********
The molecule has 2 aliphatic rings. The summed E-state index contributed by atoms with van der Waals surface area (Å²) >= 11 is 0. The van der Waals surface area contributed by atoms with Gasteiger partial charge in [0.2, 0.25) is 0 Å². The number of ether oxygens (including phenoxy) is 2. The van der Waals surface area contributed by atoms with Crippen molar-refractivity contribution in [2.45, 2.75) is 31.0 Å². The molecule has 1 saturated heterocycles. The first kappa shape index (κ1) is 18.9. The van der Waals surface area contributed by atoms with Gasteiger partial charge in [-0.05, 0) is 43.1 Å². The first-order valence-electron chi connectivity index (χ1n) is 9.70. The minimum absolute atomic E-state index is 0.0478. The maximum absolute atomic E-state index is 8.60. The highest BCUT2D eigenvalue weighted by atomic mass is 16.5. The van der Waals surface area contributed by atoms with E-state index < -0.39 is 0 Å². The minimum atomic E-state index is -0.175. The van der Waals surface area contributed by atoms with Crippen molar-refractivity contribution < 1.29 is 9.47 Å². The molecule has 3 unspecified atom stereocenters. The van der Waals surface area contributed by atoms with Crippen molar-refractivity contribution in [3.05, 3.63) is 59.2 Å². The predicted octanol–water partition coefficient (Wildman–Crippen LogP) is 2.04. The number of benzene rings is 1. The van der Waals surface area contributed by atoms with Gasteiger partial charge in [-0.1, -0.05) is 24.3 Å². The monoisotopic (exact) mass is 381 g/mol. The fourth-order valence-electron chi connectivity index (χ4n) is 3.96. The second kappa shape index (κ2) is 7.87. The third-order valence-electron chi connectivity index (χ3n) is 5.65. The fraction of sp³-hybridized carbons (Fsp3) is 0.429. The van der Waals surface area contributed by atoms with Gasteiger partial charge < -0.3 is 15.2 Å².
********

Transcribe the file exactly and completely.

The molecule has 2 aliphatic rings. The summed E-state index contributed by atoms with van der Waals surface area (Å²) >= 11 is 0. The van der Waals surface area contributed by atoms with Gasteiger partial charge in [0.2, 0.25) is 0 Å². The number of ether oxygens (including phenoxy) is 2. The van der Waals surface area contributed by atoms with Crippen molar-refractivity contribution in [2.45, 2.75) is 31.0 Å². The molecule has 1 saturated heterocycles. The first kappa shape index (κ1) is 18.9. The van der Waals surface area contributed by atoms with Gasteiger partial charge in [-0.05, 0) is 43.1 Å². The first-order valence-electron chi connectivity index (χ1n) is 9.70. The minimum absolute atomic E-state index is 0.0478. The maximum absolute atomic E-state index is 8.60. The highest BCUT2D eigenvalue weighted by atomic mass is 16.5. The van der Waals surface area contributed by atoms with E-state index < -0.39 is 0 Å². The minimum atomic E-state index is -0.175. The van der Waals surface area contributed by atoms with Crippen molar-refractivity contribution < 1.29 is 9.47 Å². The molecule has 3 unspecified atom stereocenters. The van der Waals surface area contributed by atoms with Crippen molar-refractivity contribution in [3.05, 3.63) is 59.2 Å². The predicted octanol–water partition coefficient (Wildman–Crippen LogP) is 2.04. The number of benzene rings is 1. The van der Waals surface area contributed by atoms with Gasteiger partial charge in [-0.1, -0.05) is 24.3 Å². The monoisotopic (exact) mass is 381 g/mol. The fourth-order valence-electron chi connectivity index (χ4n) is 3.96. The second kappa shape index (κ2) is 7.87. The third-order valence-electron chi connectivity index (χ3n) is 5.65. The fraction of sp³-hybridized carbons (Fsp3) is 0.429. The van der Waals surface area contributed by atoms with Gasteiger partial charge < -0.3 is 15.2 Å².